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Jamie Oliver slated for not using Cornish beef at Fifteen Cornwall

By Cornish Guardian  |  Posted: April 17, 2013

  • Jamie Oliver slated for not using Cornish beef at Fifteen Cornwall

  • LOCAL PRODUCE?: Jamie Oliver, pictured at Fifteen Cornwall in Watergate Bay, should source his steaks from nearby Cornish herds say local farmers.

  • ON THE DOORSTEP: Farmer Peter Cowling, with his South Devon cows.

  • JAMIE OLIVER ON THE BEACH WITH A SURF BOARD OUTSIDE HIS NEW RESTAURANT CALLED FIFTEEN IN WATERGATE BAY, CORNWALL, TO CELEBRATE ITS OPENING. CELEBRITY CHIEF JAMIE OLIVER ON THE BEACH WITH A SURF BOARD AT WATERGATE BAY IN CORNWALL , WHERE HE HAS JUST OPENED HIS NEW RESTAURANT CALLED FIFTEEN.

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JAMIE Oliver's Fifteen Cornwall restaurant has been criticised by local cattle farmers for buying its steaks from a Gloucestershire supplier – more than 200 miles away.

The famous eatery, at Watergate Bay, prides itself on supporting Cornish businesses and claims to use local ingredients wherever possible.

But it emerged last week that a farmer and butcher in Toddington had landed a deal to supply the restaurant with steaks from his Longhorn herd.

Bosses at Fifteen say the breed produces the tastiest meat, which they want to "sit at the heart of their menu", and they tried unsuccessfully to find a Cornish supplier.

A Longhorn ribeye steak on the dinner menu costs £28 while sirloin is listed at £27.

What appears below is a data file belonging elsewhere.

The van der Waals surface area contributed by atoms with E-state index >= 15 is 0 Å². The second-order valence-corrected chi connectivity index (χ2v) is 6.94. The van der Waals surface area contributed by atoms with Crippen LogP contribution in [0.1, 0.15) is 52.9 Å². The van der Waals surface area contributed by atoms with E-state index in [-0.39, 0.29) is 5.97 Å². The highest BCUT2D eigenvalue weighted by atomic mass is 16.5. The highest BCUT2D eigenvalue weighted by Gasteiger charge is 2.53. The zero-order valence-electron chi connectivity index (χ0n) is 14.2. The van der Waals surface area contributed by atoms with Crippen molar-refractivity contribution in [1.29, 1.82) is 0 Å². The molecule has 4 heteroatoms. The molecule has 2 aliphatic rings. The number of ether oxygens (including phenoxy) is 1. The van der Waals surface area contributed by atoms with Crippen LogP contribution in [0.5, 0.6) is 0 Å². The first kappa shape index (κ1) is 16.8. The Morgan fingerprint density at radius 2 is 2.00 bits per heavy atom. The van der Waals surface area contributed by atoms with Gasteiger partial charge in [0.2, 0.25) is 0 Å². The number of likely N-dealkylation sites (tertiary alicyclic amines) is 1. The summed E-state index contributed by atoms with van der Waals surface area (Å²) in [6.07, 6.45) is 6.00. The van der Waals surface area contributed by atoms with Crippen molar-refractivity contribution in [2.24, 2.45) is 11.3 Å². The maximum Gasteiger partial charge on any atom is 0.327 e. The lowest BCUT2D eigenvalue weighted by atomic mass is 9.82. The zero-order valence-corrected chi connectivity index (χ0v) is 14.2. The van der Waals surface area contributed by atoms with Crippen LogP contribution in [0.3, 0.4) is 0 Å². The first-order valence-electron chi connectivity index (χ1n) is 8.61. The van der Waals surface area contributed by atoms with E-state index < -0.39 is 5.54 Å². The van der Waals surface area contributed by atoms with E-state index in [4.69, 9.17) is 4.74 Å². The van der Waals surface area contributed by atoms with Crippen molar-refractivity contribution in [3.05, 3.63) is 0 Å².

However, local farmers and beef suppliers have viewed the move as a snub against the native South Devon breed, which they say provides similarly juicy steaks.

One farmer, Peter Cowling, of Trebelsue Farm, told the Cornish Guardian he had a 110-strong herd that grazed on fields directly above Fifteen. He supplies beef for Tesco's 'Finest' range and won a 'supplier of the year' award in 2012. He said: "When there's a quality product right on the cliffs above your restaurant, why go miles away to source it? I'd happily give them a quote and if they want to check the quality I can walk the cattle to the restaurant door.

"Fifteen have never approached me about beef and I've often wondered why. Clearly the powers-that-be have decided Longhorn beef is the best but I would disagree. South Devon is the local breed down here and you'd like to think they'd source their beef more locally."

Award-winning cattle farmer Roger Rundle, of Kestle Mill Farm, near Newquay, agreed. He said: "I'm not having a go at Longhorn beef but what's the point of bringing it all those miles down from Gloucester when we produce beef that's second to none right here? South Devon is on a par with, if not better, than anything else out there.

"Customers who come to Cornwall expect a Cornish product. Imagine not being served Cornish clotted cream in Cornwall. It's the same principle."

Stuart Ward, of Grampound Road, supplies South Devon beef to two butchers as well as Trevaskis Farm and restaurant. He said Fifteen had not been in touch in around five years.

"I know a butcher who would be happy to supply them," he said. "Our product is up there with the best. You can't go wrong with the South Devon. They are good cattle for the farmers, the butchers and the consumers."

Fifteen is owned by charity Cornwall Foundation of Promise and provides a chef training programme for disadvantaged young people.

The idea was originally the brainchild of Jamie Oliver, revealed this week as the world's richest chef with a fortune of £150 million in The Sunday Times Rich List.